In this research area, we deal with socio-technical transformation processes such as the energy, nutrition or mobility transition. This includes both empirical and conceptual work with a focus on sustainability issues. Key questions are:
- How can socio-technical transformation processes be adequately described and analysed? Which mechanisms, drivers and barriers play a crucial role?
- How can such transformation processes be influenced and shaped in terms of sustainable development?
Our research projects focus on the analysis of changes in behavioural and attitudinal patterns (micro level), organisational fields (meso level), as well as cultural and socio-economic structures (macro level).
Most projects in this research area aim at interdisciplinary and transdisciplinary knowledge production and application. An essential feature of this research area is the collaboration with other scientific disciplines as well as actors from policy-making, economy and civil society.
Current Projects of this Research Area
The real-world laboratory Future City_Lab seeks to explore potentials for change of urban mobility cultures. Thereby, a key focus is placed on the close cooperation with citizens and civil society actors.
"GartenLeistungen” explores the multidimensional services of urban gardens, parks and green spaces for urban society.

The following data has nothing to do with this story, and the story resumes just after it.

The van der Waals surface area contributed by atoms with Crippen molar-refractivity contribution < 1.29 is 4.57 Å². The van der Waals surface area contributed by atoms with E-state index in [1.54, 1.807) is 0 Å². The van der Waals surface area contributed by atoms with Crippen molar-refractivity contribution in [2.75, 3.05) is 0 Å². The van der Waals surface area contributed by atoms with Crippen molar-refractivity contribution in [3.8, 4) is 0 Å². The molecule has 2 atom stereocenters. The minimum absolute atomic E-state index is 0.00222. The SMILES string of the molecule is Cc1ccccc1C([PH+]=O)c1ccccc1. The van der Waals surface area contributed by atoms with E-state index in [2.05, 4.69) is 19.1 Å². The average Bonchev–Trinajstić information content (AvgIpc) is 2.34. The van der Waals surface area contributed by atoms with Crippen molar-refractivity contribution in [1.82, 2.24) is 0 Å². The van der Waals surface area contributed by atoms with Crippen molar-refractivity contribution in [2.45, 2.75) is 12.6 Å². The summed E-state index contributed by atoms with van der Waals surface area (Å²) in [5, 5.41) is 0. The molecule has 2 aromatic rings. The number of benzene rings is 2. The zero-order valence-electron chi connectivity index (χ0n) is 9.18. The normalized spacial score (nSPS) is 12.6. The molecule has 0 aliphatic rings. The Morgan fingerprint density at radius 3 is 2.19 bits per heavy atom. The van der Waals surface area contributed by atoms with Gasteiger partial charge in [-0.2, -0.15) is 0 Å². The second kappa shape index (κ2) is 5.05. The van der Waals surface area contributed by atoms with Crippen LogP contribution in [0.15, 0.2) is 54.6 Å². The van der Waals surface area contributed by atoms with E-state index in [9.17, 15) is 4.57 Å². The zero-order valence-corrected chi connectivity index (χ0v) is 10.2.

The junior research group DynaMo seeks to develop interdisciplinary knowledge about the interplay of social, technical and political factors in the transformation of urban mobility systems. By involving practitioners and stakeholders in a transdisciplinary cooperation process, (policy) recommendations for the implementation of sustainable mobility concepts are developed.
The joint research project wants to explore, how urban and rural municipalities can benefit from cooperation and from more sustainable land use. It aims at jointly developing strategies on the regional level, which combine the following dimensions: land use, sustainability and inter-municipal cooperation. ZIRIUS is coordinating the sub-project ‘conflicts and policy mixes’.
The aim of the project is the regular collection of empirical data and analysis of the attitudes, expectations and perspectives in relation to new technologies and technical change.
The WECHSEL research project uses the example of the Neckar valley in Stuttgart to address the transformation of industrial riverside areas into sustainable urban living environments. For this purpose, it bundles interdisciplinary competencies in order to offer high-quality suggestions for Stuttgart as a river city.